: in the capacity or character of : as
Did You Know?
Which way? Who? No, we're not paraphrasing lines from the old Abbott and Costello routine "Who's on First?" We're referring to the etymology of qua, a term that comes to us from Latin. It can be translated as "which way" or "as," and it is a derivative of the Latin qui, meaning "who." Qua has been serving English in the capacity of a preposition since the 17th century. It's a learned but handy little word that led one 20th-century usage writer to comment: "Qua is sometimes thought affected or pretentious, but it does convey meaning economically."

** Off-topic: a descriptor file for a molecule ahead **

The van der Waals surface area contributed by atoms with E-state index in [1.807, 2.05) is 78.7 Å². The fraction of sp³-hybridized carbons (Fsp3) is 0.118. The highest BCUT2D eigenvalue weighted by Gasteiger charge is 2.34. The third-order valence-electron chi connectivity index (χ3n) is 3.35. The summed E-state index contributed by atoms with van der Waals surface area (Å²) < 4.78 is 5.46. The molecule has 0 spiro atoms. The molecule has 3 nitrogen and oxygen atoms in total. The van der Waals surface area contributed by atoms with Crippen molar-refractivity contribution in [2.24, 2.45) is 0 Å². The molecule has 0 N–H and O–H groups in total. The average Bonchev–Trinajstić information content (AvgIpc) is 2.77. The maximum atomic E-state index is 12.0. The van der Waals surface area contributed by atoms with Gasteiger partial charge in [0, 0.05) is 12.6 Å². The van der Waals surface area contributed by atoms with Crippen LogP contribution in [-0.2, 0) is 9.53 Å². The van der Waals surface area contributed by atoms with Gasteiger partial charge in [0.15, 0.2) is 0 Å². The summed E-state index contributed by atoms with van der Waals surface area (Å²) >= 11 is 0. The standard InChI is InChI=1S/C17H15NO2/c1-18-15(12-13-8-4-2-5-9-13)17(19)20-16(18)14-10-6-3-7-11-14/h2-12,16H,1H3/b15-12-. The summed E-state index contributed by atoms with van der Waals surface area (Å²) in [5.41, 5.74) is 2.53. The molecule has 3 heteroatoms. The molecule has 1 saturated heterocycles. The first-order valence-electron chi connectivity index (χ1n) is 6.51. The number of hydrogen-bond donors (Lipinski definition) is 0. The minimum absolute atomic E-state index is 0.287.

"Coben's novels have made him rich, but that's not what's important to him. It's sales qua sales—his statistical record—that motivates Coben, rather than the money his sales bring in." — Eric Konigsberg, The Atlantic, July/August 2007
"Sure, there have been other big pop music phenomena over the years … but the Beatles qua phenomenon was due to a confluence of forces that defined a historical moment." — Candy Leonard, The Huffington Post, 18 Dec. 2014
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